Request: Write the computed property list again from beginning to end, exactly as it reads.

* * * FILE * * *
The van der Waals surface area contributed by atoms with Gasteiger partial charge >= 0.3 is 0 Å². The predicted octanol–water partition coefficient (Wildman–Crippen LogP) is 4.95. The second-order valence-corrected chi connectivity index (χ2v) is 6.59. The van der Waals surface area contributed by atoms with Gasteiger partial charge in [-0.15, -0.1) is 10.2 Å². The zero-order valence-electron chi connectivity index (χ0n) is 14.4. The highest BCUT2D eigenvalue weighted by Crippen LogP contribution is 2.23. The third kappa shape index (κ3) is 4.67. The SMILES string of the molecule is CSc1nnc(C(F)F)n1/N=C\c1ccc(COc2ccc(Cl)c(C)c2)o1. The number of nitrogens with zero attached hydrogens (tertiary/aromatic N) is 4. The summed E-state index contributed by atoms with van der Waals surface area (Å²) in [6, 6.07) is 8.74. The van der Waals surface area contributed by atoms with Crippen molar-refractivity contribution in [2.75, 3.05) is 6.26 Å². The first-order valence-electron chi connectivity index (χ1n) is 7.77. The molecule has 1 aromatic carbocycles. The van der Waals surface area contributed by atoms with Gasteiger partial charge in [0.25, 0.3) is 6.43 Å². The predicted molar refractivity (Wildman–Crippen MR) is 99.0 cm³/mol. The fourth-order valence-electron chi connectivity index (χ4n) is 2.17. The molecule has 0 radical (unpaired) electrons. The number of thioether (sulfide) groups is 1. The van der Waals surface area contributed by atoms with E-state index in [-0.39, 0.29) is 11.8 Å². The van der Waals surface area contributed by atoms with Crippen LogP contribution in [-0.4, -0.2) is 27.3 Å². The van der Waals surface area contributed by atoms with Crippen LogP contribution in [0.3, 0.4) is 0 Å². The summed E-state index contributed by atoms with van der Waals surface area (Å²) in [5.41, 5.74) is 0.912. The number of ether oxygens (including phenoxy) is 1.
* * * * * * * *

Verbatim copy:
The van der Waals surface area contributed by atoms with Gasteiger partial charge >= 0.3 is 0 Å². The predicted octanol–water partition coefficient (Wildman–Crippen LogP) is 4.95. The second-order valence-corrected chi connectivity index (χ2v) is 6.59. The van der Waals surface area contributed by atoms with Gasteiger partial charge in [-0.15, -0.1) is 10.2 Å². The zero-order valence-electron chi connectivity index (χ0n) is 14.4. The highest BCUT2D eigenvalue weighted by Crippen LogP contribution is 2.23. The third kappa shape index (κ3) is 4.67. The SMILES string of the molecule is CSc1nnc(C(F)F)n1/N=C\c1ccc(COc2ccc(Cl)c(C)c2)o1. The number of nitrogens with zero attached hydrogens (tertiary/aromatic N) is 4. The summed E-state index contributed by atoms with van der Waals surface area (Å²) in [6, 6.07) is 8.74. The van der Waals surface area contributed by atoms with Crippen molar-refractivity contribution in [2.75, 3.05) is 6.26 Å². The first-order valence-electron chi connectivity index (χ1n) is 7.77. The molecule has 1 aromatic carbocycles. The van der Waals surface area contributed by atoms with Gasteiger partial charge in [0.25, 0.3) is 6.43 Å². The predicted molar refractivity (Wildman–Crippen MR) is 99.0 cm³/mol. The fourth-order valence-electron chi connectivity index (χ4n) is 2.17. The molecule has 0 radical (unpaired) electrons. The number of thioether (sulfide) groups is 1. The van der Waals surface area contributed by atoms with E-state index in [-0.39, 0.29) is 11.8 Å². The van der Waals surface area contributed by atoms with Crippen LogP contribution in [-0.4, -0.2) is 27.3 Å². The van der Waals surface area contributed by atoms with Crippen LogP contribution in [0.3, 0.4) is 0 Å². The summed E-state index contributed by atoms with van der Waals surface area (Å²) in [5.41, 5.74) is 0.912. The number of ether oxygens (including phenoxy) is 1.